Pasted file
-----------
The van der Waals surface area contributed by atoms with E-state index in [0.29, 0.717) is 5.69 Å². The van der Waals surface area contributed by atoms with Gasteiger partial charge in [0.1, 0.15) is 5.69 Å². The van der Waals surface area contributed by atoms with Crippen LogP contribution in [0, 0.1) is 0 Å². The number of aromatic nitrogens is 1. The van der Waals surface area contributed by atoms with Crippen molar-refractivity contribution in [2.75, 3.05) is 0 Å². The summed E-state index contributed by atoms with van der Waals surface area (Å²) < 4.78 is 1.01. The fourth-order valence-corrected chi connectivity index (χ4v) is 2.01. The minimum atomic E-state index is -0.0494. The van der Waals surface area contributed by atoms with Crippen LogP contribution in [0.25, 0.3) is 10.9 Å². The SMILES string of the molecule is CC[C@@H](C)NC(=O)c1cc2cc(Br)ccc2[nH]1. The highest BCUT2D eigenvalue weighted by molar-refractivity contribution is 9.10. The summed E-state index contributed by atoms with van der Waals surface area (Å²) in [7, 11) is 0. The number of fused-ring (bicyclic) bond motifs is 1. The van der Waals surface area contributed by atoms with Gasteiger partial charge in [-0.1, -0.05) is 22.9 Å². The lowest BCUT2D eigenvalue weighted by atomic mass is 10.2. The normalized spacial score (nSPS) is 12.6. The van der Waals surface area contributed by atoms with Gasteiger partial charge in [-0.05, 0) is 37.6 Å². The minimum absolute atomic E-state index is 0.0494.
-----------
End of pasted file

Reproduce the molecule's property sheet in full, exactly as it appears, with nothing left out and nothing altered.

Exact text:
The van der Waals surface area contributed by atoms with E-state index in [0.29, 0.717) is 5.69 Å². The van der Waals surface area contributed by atoms with Gasteiger partial charge in [0.1, 0.15) is 5.69 Å². The van der Waals surface area contributed by atoms with Crippen LogP contribution in [0, 0.1) is 0 Å². The number of aromatic nitrogens is 1. The van der Waals surface area contributed by atoms with Crippen molar-refractivity contribution in [2.75, 3.05) is 0 Å². The summed E-state index contributed by atoms with van der Waals surface area (Å²) < 4.78 is 1.01. The fourth-order valence-corrected chi connectivity index (χ4v) is 2.01. The minimum atomic E-state index is -0.0494. The van der Waals surface area contributed by atoms with Crippen LogP contribution in [0.25, 0.3) is 10.9 Å². The SMILES string of the molecule is CC[C@@H](C)NC(=O)c1cc2cc(Br)ccc2[nH]1. The highest BCUT2D eigenvalue weighted by molar-refractivity contribution is 9.10. The summed E-state index contributed by atoms with van der Waals surface area (Å²) in [7, 11) is 0. The number of fused-ring (bicyclic) bond motifs is 1. The van der Waals surface area contributed by atoms with Gasteiger partial charge in [-0.1, -0.05) is 22.9 Å². The lowest BCUT2D eigenvalue weighted by atomic mass is 10.2. The normalized spacial score (nSPS) is 12.6. The van der Waals surface area contributed by atoms with Gasteiger partial charge in [-0.05, 0) is 37.6 Å². The minimum absolute atomic E-state index is 0.0494.